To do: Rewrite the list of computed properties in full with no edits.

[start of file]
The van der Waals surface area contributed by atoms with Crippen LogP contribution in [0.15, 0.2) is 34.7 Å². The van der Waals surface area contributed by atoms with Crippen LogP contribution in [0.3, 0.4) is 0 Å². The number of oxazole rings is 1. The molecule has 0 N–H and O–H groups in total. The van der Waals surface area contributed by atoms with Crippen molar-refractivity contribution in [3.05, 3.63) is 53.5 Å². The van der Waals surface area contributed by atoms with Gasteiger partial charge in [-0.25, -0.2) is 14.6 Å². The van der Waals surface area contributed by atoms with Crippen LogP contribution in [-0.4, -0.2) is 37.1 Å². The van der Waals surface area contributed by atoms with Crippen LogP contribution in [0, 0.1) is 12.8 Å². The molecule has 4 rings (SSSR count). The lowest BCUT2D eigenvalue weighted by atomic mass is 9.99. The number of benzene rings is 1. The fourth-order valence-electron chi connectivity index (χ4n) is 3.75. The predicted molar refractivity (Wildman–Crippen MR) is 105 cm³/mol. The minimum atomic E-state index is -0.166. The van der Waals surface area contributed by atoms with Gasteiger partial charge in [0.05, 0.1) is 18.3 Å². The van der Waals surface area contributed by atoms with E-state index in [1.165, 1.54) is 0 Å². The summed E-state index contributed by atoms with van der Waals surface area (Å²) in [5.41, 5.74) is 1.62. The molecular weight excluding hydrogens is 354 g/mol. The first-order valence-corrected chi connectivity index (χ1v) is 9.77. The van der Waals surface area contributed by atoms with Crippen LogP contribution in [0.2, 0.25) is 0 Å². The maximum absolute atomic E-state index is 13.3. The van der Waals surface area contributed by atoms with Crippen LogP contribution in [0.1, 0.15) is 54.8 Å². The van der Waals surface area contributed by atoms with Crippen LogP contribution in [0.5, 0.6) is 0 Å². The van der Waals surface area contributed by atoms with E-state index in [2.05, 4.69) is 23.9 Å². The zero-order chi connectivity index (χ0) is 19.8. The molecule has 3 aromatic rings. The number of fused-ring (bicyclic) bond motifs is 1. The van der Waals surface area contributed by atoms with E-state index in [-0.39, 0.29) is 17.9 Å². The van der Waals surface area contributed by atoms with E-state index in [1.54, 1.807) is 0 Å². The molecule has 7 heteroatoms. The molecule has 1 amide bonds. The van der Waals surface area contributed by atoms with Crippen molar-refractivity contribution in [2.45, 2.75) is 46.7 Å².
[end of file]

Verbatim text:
The van der Waals surface area contributed by atoms with Crippen LogP contribution in [0.15, 0.2) is 34.7 Å². The van der Waals surface area contributed by atoms with Crippen LogP contribution in [0.3, 0.4) is 0 Å². The number of oxazole rings is 1. The molecule has 0 N–H and O–H groups in total. The van der Waals surface area contributed by atoms with Crippen molar-refractivity contribution in [3.05, 3.63) is 53.5 Å². The van der Waals surface area contributed by atoms with Gasteiger partial charge in [-0.25, -0.2) is 14.6 Å². The van der Waals surface area contributed by atoms with Crippen LogP contribution in [-0.4, -0.2) is 37.1 Å². The van der Waals surface area contributed by atoms with Crippen LogP contribution in [0, 0.1) is 12.8 Å². The molecule has 4 rings (SSSR count). The lowest BCUT2D eigenvalue weighted by atomic mass is 9.99. The number of benzene rings is 1. The fourth-order valence-electron chi connectivity index (χ4n) is 3.75. The predicted molar refractivity (Wildman–Crippen MR) is 105 cm³/mol. The minimum atomic E-state index is -0.166. The van der Waals surface area contributed by atoms with Gasteiger partial charge in [0.05, 0.1) is 18.3 Å². The van der Waals surface area contributed by atoms with E-state index in [1.165, 1.54) is 0 Å². The summed E-state index contributed by atoms with van der Waals surface area (Å²) in [5.41, 5.74) is 1.62. The molecular weight excluding hydrogens is 354 g/mol. The first-order valence-corrected chi connectivity index (χ1v) is 9.77. The van der Waals surface area contributed by atoms with Crippen LogP contribution in [0.2, 0.25) is 0 Å². The maximum absolute atomic E-state index is 13.3. The van der Waals surface area contributed by atoms with Crippen LogP contribution in [0.1, 0.15) is 54.8 Å². The van der Waals surface area contributed by atoms with Crippen LogP contribution in [0.5, 0.6) is 0 Å². The van der Waals surface area contributed by atoms with E-state index in [2.05, 4.69) is 23.9 Å². The zero-order chi connectivity index (χ0) is 19.8. The molecule has 3 aromatic rings. The number of fused-ring (bicyclic) bond motifs is 1. The van der Waals surface area contributed by atoms with E-state index in [-0.39, 0.29) is 17.9 Å². The van der Waals surface area contributed by atoms with E-state index in [1.54, 1.807) is 0 Å². The molecule has 7 heteroatoms. The molecule has 1 amide bonds. The van der Waals surface area contributed by atoms with Crippen molar-refractivity contribution in [2.45, 2.75) is 46.7 Å².